All of Bach: a project by the Netherlands Bach Society
Toccata, adagio and fugue in C major
Bach’s better legwork
Fresh inspiration from Buxtehude led to a wonderful work – complete with impressive pedal solo
Bach’s hike from Arnstadt to Lübeck in 1705 is a well-known story. We know that he extended his leave far too long, maybe to look for a job or to get married, and we can assume that he went to study with one of the greatest organists of the day, Dietrich Buxtehude. It was surely no coincidence that a few years later Bach based the athletic pedal solo in this Toccata on Buxtehude’s Prelude, BuxWV 137, a work that incidentally is only known to us from Bach’s copy. Of course Bach would not be Bach if he had not tried to outdo his great example, and make the solo longer and more complex, thus exploring the whole instrument. In addition, the work opens with a solo that is almost equally amazing and which uses all the registers of the keyboard. Maybe Bach used it for testing new organs, as he often did in his Weimar period. Whatever the case, he must have impressed his audience with it.
But after so many fireworks, Bach’s audience are given no respite whatsoever. Following a surprise plenum, the continuation of the first movement (this toccata has three movements – fast-slow-fast) races on with two infectious, alternating themes. Towards the end, Bach revisits all the octaves, this time in a minor key.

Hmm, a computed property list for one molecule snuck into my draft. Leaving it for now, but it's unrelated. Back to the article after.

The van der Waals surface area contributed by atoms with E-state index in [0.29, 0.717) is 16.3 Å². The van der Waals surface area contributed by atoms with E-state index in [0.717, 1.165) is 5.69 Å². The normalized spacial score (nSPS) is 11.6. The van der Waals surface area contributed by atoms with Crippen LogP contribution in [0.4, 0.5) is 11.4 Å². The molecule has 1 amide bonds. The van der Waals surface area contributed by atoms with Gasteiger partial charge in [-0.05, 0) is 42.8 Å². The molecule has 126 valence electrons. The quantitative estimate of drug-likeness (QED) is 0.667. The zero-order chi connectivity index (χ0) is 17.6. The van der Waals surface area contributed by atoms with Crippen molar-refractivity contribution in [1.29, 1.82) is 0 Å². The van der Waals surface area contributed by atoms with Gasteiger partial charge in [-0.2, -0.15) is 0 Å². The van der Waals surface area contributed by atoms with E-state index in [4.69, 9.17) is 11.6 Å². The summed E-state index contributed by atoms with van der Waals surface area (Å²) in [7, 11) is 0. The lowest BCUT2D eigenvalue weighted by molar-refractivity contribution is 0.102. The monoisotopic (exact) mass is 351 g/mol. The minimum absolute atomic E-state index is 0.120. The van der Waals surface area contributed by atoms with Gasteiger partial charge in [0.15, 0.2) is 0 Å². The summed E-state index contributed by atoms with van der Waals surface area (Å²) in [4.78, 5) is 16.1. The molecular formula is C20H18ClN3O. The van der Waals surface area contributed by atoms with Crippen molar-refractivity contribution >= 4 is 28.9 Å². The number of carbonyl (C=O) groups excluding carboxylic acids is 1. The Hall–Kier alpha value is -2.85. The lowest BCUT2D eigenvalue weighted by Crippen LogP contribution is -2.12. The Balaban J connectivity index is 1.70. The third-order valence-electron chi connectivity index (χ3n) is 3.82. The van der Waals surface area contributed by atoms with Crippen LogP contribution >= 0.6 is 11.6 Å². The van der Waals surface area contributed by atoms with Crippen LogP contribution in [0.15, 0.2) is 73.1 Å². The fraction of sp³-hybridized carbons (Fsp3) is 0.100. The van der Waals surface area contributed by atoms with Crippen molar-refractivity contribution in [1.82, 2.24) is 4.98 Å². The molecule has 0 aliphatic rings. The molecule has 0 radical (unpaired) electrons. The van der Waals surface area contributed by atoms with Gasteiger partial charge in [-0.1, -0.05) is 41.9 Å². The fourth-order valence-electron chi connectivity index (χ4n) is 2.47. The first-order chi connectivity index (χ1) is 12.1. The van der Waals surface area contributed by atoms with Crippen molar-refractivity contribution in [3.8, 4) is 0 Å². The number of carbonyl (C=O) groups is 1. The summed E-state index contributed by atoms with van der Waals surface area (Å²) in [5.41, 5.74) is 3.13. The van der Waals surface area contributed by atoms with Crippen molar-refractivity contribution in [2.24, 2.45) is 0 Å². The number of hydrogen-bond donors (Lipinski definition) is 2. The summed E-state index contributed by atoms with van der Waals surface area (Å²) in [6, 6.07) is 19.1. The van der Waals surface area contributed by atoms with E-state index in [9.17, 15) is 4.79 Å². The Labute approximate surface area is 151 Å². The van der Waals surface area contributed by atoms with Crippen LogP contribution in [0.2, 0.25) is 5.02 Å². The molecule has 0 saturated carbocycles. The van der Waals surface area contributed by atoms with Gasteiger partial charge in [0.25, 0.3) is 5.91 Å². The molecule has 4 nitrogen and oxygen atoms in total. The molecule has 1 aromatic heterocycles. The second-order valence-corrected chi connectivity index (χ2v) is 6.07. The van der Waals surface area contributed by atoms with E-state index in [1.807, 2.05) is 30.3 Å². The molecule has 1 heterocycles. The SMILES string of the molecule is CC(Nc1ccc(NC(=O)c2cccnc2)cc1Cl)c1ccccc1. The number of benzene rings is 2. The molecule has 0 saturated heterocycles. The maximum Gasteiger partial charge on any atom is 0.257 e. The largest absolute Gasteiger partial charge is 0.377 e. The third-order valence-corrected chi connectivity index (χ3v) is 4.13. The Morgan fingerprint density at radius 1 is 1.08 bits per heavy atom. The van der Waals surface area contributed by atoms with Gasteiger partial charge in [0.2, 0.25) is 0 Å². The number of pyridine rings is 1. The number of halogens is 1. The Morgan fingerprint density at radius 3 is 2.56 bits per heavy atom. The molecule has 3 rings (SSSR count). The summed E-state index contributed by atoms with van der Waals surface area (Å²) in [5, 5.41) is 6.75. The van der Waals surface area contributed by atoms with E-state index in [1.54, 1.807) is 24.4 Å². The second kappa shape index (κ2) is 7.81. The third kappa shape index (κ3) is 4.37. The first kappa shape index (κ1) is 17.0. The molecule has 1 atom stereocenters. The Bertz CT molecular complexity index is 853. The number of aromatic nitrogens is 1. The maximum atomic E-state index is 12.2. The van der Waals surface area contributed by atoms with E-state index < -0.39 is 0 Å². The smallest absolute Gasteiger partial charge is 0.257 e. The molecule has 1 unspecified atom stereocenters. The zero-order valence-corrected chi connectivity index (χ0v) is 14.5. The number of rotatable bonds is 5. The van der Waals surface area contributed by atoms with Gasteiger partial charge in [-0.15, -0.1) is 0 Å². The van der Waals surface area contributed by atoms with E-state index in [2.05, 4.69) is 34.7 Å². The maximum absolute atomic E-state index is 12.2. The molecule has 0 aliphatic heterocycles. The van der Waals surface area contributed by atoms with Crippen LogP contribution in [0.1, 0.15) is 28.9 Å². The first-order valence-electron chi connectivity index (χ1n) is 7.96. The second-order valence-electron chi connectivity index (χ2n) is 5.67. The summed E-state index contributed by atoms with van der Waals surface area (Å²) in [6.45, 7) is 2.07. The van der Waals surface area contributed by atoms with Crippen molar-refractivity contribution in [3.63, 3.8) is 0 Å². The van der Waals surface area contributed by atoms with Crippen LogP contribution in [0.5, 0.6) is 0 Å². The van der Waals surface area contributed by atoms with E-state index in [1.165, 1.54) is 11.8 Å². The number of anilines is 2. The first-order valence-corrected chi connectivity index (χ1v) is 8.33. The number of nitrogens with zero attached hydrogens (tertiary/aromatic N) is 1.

The excitement also continues to the end of the second movement, which is a drawn-out solo for the right hand, with continuo accompaniment from the other limbs. In the section marked ‘grave’, Bach indulges in durezze, overlapping clusters of chords in dissonant combinations, a technique that was also in fashion in Germany thanks to publications of Frescobaldi’s music.
The exuberant closing fugue is remarkable for its length and for the light-hearted combination of a jumpy theme with ‘gaps’ and a flowing counter-theme that fills in those gaps, which is quite unique for Bach. There is no manuscript source, so we will never know whether Bach actually intended the final chord to be so brief and the pedal to fall silent a couple of bars before the end. This curiosity has inspired some organists to open up all the registers again, instead of thinning them out. Not in this performance, however, which follows one of the early copies to a rather abrupt and quiet ending.
- Toccata, adagio and fugue in C major
- organ work
- First copies in ca. 1719 and 1726/27
Cast & Crew
|release date||8 May 2015|
|recording date||16 September 2014|
|LOCATION||St Jacob's Church, Leeuwarden|
|ORGAN REGISTRATION||Mayuko Banno|
|ORGAN||Christian Müller, 1727|
|PRODUCER||Frank van der Weij|
|FILM DIRECTOR||Jan Van den Bossche|
|DIRECTORS OF PHOTOGRAPHY||Diderik Evers, Ruben van den Broeke|
|MUSIC PRODUCTION, EDITING AND MIX||Holger Schlegel|
|FILM EDITOR||Dylan Glyn Jones|
|PRODUCTION ASSISTANT||Hanna Schreuders|
|interview||Onno van Ameijde|